Kurt Helin

during the second half of the NBA game at Talking Stick Resort Arena on January 21, 2016 in Phoenix, Arizona.  NOTE TO USER: User expressly acknowledges and agrees that, by downloading and or using this photograph, User is consenting to the terms and conditions of the Getty Images License Agreement.
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Renaissance man Boris Diaw’s goal someday: Travel to space

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There aren’t guys around the NBA like Boris Diaw.

Not just because of his versatile on-court game, or the fact he has a coffee maker in his locker. He’s a guy who turned his basketball career around in San Antonio, he’s also a guy who wants to experience as much of life on earth as he can, something he talks about in a fantastic feature by Jared Zwerling at the NBPA’s revamped official site.

Actually, he wants to experience more than just life on earth.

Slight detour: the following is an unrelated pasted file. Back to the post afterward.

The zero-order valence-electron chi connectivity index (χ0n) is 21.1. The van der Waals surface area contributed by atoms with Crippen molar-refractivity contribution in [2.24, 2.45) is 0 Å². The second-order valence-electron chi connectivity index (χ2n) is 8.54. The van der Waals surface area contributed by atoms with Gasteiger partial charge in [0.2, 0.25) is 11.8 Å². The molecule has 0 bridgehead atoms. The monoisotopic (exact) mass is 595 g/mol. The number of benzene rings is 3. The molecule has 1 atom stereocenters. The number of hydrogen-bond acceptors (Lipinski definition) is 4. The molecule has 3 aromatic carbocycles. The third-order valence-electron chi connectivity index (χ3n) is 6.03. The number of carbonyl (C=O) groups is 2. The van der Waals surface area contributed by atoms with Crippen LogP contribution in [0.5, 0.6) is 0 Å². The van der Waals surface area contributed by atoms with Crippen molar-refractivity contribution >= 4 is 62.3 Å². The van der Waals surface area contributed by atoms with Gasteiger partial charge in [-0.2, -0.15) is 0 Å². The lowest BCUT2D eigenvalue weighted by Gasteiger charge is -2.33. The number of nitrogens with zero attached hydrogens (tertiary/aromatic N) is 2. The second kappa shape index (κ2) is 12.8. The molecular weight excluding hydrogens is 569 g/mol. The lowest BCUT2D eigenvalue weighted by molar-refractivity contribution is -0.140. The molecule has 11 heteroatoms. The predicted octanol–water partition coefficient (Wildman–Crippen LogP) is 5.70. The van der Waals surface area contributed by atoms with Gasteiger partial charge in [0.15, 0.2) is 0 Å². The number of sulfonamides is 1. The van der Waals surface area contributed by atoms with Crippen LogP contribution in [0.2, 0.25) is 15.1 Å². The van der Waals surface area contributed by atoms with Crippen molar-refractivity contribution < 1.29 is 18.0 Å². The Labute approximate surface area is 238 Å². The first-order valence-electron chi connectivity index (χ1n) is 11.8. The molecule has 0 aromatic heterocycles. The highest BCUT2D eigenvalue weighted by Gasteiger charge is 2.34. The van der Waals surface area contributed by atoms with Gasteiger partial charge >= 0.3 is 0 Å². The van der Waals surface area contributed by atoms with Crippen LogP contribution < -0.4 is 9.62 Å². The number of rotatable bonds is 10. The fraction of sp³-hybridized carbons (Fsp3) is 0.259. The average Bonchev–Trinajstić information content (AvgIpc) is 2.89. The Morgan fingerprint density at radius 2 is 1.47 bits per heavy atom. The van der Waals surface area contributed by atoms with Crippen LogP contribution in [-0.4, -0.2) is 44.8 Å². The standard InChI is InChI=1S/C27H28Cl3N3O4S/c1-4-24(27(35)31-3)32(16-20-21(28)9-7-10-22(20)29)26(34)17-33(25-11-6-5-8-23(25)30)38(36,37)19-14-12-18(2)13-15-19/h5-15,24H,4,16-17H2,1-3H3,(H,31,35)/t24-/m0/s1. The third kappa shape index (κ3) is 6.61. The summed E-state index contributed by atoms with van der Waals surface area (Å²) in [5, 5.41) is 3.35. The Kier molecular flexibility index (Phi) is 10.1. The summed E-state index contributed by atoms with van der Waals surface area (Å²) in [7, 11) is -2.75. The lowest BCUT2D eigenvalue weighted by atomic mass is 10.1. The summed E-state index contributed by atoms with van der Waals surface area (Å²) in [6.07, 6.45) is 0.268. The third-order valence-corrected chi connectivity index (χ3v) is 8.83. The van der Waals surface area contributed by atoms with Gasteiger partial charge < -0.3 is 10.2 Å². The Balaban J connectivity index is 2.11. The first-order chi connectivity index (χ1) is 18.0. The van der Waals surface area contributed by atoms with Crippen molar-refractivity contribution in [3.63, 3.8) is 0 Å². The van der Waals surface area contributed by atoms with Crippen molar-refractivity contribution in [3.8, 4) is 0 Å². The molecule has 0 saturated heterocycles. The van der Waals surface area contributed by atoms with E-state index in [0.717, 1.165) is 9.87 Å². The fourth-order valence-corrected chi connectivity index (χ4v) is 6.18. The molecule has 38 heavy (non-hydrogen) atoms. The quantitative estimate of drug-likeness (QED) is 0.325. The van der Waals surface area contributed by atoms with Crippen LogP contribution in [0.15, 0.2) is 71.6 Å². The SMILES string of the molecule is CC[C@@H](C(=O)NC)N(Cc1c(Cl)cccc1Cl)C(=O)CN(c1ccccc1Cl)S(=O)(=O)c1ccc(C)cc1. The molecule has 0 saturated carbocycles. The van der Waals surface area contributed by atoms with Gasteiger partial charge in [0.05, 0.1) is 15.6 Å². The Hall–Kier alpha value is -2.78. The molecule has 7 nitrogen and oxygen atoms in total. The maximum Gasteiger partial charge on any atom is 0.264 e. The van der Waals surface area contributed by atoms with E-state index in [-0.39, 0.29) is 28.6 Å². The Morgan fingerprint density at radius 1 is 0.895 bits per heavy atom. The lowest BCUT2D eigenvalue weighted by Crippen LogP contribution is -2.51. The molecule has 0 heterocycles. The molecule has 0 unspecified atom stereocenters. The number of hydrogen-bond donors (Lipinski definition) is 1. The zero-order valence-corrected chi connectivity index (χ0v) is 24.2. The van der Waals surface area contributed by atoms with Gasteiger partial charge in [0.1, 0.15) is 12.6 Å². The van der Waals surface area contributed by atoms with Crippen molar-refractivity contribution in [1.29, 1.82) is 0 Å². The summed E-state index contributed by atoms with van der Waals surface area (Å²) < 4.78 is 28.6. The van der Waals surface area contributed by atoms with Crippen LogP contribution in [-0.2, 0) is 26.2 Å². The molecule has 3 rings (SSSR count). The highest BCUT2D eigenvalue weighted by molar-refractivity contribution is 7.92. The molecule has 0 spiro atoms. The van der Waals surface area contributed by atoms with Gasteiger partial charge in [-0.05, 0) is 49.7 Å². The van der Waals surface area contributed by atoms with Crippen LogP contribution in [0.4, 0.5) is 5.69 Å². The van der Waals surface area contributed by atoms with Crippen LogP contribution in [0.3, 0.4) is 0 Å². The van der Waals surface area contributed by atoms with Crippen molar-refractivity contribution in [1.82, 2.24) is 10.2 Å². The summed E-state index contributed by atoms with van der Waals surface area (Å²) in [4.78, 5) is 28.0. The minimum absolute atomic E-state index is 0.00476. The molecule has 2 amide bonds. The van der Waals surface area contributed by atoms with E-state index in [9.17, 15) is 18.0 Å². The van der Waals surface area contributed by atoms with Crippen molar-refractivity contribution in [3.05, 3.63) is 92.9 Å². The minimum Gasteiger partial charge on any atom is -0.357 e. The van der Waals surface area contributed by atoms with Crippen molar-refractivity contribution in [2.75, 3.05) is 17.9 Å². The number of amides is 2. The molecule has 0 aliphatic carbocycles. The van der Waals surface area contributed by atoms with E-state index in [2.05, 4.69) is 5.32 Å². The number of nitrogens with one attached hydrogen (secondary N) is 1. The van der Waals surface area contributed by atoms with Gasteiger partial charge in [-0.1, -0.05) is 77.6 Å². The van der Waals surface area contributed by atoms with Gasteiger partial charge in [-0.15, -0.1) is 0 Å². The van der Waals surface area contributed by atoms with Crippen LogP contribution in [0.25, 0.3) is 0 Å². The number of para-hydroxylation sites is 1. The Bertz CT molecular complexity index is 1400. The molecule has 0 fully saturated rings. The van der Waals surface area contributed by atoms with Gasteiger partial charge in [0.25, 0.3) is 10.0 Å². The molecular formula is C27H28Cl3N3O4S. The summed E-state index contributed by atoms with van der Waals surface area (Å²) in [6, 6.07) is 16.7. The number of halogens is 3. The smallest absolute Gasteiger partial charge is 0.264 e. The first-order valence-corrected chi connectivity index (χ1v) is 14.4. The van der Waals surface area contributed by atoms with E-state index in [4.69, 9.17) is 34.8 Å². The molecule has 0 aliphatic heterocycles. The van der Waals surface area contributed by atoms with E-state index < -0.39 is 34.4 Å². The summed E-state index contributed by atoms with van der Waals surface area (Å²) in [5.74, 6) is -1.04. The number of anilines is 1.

“I will go to space at some point,” the Spurs’ veteran forward tells the NBPA in his office at his Shavano Park home, located in northwest San Antonio. “I won’t say in the next 10 years, but maybe in 30.”

By then, won’t we all have to live in space?

Diaw is a “worldwide adventure traveler, serious photographer, children’s book author, and screenwriter and director, having recently completed a project last month with Cedric the Entertainer and a Hollywood-experienced crew.” Go read the entire feature, which is filled with great Diaw anecdotes.

This one from Ronnie Turiaf is the best.